Nonfiction > E.C. Stedman & E.M. Hutchinson, eds. > A Library of American Literature > 1607–1764
Stedman and Hutchinson, comps.  A Library of American Literature:
An Anthology in Eleven Volumes.  1891.
Vols. I–II: Colonial Literature, 1607–1764
The Life and Death of Master Thomas Hooker
By Cotton Mather (1663–1728)
[From Magnalia Christi Americana. 1703.]

WHEN Toxaris met with his countryman Anacharsis in Athens, he gave him this invitation, “Come along with me, and I will shew thee at once all the wonders of Greece;” whereupon he shewed him Solon, as the person in whom there centred all the glories of that city or country. I shall now invite my reader to behold at once the “wonders” of New-England, and it is in one Thomas Hooker that he shall behold them; even in that Hooker, whom a worthy writer would needs call “Saint Hooker,” for the same reason (he said), and with the same freedom that Latimer would speak of Saint Bilney, in his commemorations. ’Tis that Hooker, of whom I may venture to say, that the famous Romanist, who wrote a book, De Tribus Thomis, or Of Three Thomas’s—meaning Thomas the Apostle, Thomas à Becket, and Sir Thomas More—did not a thousandth part so well sort his Thomas’s, as a New-Englander might, if he should write a book, De Duobus Thomis, or Of Two Thomas’s; and with Thomas the Apostle, join our celebrious Thomas Hooker; my one Thomas, even our apostolical Hooker, would in just balances weigh down two of Stapleton’s rebellious archbishops or bigoted Lord Chancellors. ’Tis he whom I may call, as Theodoret called Irenæus, “The light of the western churches.”
  This our Hooker was born at Marfield, in Leicestershire, about the year 1586, of parents that were neither unable nor unwilling to bestow upon him a liberal education; whereto the early and lively sparkles of wit observed in him did very much encourage them. His natural temper was cheerful and courteous; but it was accompanied with such a sensible grandeur of mind, as caused his friends, without the help of astrology, to prognosticate that he was born to be considerable. The influence which he had upon the reformation of some growing abuses, when he was one of the proctors in the university, was a thing that more eminently signalized him, when his more publick appearance in the world was coming on; which was attended with an advancement unto a fellowship in Emanuel College, in Cambridge; the students whereof were originally designed for the study of divinity.  2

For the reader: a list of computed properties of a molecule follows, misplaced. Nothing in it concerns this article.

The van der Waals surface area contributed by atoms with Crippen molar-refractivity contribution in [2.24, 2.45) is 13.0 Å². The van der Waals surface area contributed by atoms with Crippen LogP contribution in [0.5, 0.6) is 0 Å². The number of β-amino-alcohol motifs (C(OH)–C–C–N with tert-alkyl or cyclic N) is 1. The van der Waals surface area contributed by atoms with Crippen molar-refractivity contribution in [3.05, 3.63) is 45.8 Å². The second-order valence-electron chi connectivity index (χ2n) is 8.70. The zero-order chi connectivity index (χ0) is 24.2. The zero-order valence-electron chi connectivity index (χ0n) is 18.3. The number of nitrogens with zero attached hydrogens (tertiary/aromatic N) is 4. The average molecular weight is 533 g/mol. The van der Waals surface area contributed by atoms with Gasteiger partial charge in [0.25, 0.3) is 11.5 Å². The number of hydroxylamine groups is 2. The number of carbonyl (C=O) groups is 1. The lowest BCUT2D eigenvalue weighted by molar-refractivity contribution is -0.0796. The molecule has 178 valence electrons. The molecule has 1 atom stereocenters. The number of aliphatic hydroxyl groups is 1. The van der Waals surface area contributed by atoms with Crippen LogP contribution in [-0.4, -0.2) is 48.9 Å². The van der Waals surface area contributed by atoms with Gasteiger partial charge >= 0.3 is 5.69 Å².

With what ability and fidelity he acquitted himself in his fellowship, it was a thing sensible unto the whole university. And it was while he was in this employment that the more effectual grace of God gave him the experience of a true regeneration. It pleased the spirit of God very powerfully to break into the soul of this person with such a sense of his being exposed unto the just wrath of heaven, as filled him with most unusual degrees of horror and anguish, which broke not only his rest, but his heart also, and caused him to cry out, “While I suffer thy terrors, O Lord, I am distracted!” While he long had a soul harassed with such distresses, he had a singular help in the prudent and piteous carriage of Mr. Ash, who was the sizer that then waited upon him; and attended him with such discreet and proper compassions as made him afterwards to respect him highly all his days. He afterwards gave this account of himself, “That in the time of his agonies, he could reason himself to the rule, and conclude that there was no way but submission to God, and lying at the foot of his mercy in Christ Jesus, and waiting humbly there, till he should please to persuade the soul of his favour; nevertheless, when he came to apply this rule unto himself in his own condition, his reasoning would fail him, he was able to do nothing.” Having been a considerable while thus troubled with such impressions for the “spirit of bondage,” as were to fit him for the great services and enjoyments which God intended him, at length he received the “spirit of adoption,” with well-grounded persuasions of his interest in the new covenant. It became his manner, at his lying down for sleep in the evening, to single out some certain promise of God, which he would repeat and ponder, and keep his heart close unto it, until he found that satisfaction of soul wherewith he could say, “I will lay me down in peace, and sleep; for thou, O Lord, makest me dwell in assurance.” And he would afterwards counsel others to take the same course; telling them, “That the promise was the boat which was to carry a perishing sinner over unto the Lord Jesus Christ.”…  3